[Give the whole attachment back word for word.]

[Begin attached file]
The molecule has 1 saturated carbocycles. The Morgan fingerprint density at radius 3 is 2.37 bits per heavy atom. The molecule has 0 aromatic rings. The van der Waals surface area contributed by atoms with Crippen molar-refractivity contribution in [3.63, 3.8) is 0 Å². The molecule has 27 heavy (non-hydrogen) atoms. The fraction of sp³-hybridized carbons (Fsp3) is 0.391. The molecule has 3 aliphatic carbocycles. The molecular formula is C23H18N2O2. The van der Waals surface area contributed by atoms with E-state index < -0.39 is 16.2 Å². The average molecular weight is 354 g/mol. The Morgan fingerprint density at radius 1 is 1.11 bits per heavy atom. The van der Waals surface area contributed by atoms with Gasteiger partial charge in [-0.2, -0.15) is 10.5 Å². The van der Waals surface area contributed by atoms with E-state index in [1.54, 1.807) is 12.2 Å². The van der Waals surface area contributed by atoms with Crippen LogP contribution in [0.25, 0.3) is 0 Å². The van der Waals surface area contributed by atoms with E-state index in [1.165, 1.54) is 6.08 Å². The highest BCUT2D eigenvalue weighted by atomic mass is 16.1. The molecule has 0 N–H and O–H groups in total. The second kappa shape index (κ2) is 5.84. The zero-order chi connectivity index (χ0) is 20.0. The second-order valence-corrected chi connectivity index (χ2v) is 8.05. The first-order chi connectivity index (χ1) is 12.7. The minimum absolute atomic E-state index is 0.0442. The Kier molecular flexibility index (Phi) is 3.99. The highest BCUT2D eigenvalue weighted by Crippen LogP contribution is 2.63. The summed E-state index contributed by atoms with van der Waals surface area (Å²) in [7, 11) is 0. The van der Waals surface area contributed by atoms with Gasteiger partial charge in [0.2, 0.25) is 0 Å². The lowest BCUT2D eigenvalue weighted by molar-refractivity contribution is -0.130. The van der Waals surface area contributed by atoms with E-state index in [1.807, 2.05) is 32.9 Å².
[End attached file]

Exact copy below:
The molecule has 1 saturated carbocycles. The Morgan fingerprint density at radius 3 is 2.37 bits per heavy atom. The molecule has 0 aromatic rings. The van der Waals surface area contributed by atoms with Crippen molar-refractivity contribution in [3.63, 3.8) is 0 Å². The molecule has 27 heavy (non-hydrogen) atoms. The fraction of sp³-hybridized carbons (Fsp3) is 0.391. The molecule has 3 aliphatic carbocycles. The molecular formula is C23H18N2O2. The van der Waals surface area contributed by atoms with E-state index < -0.39 is 16.2 Å². The average molecular weight is 354 g/mol. The Morgan fingerprint density at radius 1 is 1.11 bits per heavy atom. The van der Waals surface area contributed by atoms with Gasteiger partial charge in [-0.2, -0.15) is 10.5 Å². The van der Waals surface area contributed by atoms with E-state index in [1.54, 1.807) is 12.2 Å². The van der Waals surface area contributed by atoms with Crippen LogP contribution in [0.25, 0.3) is 0 Å². The van der Waals surface area contributed by atoms with E-state index in [1.165, 1.54) is 6.08 Å². The highest BCUT2D eigenvalue weighted by atomic mass is 16.1. The molecule has 0 N–H and O–H groups in total. The second kappa shape index (κ2) is 5.84. The zero-order chi connectivity index (χ0) is 20.0. The second-order valence-corrected chi connectivity index (χ2v) is 8.05. The first-order chi connectivity index (χ1) is 12.7. The minimum absolute atomic E-state index is 0.0442. The Kier molecular flexibility index (Phi) is 3.99. The highest BCUT2D eigenvalue weighted by Crippen LogP contribution is 2.63. The summed E-state index contributed by atoms with van der Waals surface area (Å²) in [7, 11) is 0. The van der Waals surface area contributed by atoms with Gasteiger partial charge in [0.2, 0.25) is 0 Å². The lowest BCUT2D eigenvalue weighted by molar-refractivity contribution is -0.130. The van der Waals surface area contributed by atoms with E-state index in [1.807, 2.05) is 32.9 Å².